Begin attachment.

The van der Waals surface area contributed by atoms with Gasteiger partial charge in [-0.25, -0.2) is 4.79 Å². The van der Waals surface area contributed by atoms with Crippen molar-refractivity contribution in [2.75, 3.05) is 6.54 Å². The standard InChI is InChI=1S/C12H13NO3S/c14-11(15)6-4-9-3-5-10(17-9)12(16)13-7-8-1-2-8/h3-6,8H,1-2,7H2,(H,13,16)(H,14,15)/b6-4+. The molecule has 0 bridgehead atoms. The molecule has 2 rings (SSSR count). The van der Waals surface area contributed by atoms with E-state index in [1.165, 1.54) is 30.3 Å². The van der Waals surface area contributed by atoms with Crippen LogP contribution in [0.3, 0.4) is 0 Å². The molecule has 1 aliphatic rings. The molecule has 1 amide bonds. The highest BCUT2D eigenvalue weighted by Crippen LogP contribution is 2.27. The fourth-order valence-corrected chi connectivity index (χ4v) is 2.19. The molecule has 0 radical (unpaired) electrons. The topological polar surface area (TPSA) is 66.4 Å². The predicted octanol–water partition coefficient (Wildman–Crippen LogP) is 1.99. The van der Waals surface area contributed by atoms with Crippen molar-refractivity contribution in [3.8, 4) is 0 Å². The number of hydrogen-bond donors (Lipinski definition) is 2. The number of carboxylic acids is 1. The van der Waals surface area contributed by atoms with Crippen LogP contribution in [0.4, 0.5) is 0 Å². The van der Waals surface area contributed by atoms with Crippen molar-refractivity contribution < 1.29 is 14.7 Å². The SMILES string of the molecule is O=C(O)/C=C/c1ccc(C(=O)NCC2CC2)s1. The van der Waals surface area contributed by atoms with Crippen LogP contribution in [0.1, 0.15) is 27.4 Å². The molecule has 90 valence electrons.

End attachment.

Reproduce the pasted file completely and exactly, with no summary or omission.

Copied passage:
The van der Waals surface area contributed by atoms with Gasteiger partial charge in [-0.25, -0.2) is 4.79 Å². The van der Waals surface area contributed by atoms with Crippen molar-refractivity contribution in [2.75, 3.05) is 6.54 Å². The standard InChI is InChI=1S/C12H13NO3S/c14-11(15)6-4-9-3-5-10(17-9)12(16)13-7-8-1-2-8/h3-6,8H,1-2,7H2,(H,13,16)(H,14,15)/b6-4+. The molecule has 0 bridgehead atoms. The molecule has 2 rings (SSSR count). The van der Waals surface area contributed by atoms with E-state index in [1.165, 1.54) is 30.3 Å². The van der Waals surface area contributed by atoms with Crippen LogP contribution in [0.3, 0.4) is 0 Å². The molecule has 1 aliphatic rings. The molecule has 1 amide bonds. The highest BCUT2D eigenvalue weighted by Crippen LogP contribution is 2.27. The fourth-order valence-corrected chi connectivity index (χ4v) is 2.19. The molecule has 0 radical (unpaired) electrons. The topological polar surface area (TPSA) is 66.4 Å². The predicted octanol–water partition coefficient (Wildman–Crippen LogP) is 1.99. The van der Waals surface area contributed by atoms with Crippen molar-refractivity contribution in [3.8, 4) is 0 Å². The number of hydrogen-bond donors (Lipinski definition) is 2. The number of carboxylic acids is 1. The van der Waals surface area contributed by atoms with Crippen LogP contribution in [0.4, 0.5) is 0 Å². The van der Waals surface area contributed by atoms with Crippen molar-refractivity contribution < 1.29 is 14.7 Å². The SMILES string of the molecule is O=C(O)/C=C/c1ccc(C(=O)NCC2CC2)s1. The van der Waals surface area contributed by atoms with Crippen LogP contribution in [0.1, 0.15) is 27.4 Å². The molecule has 90 valence electrons.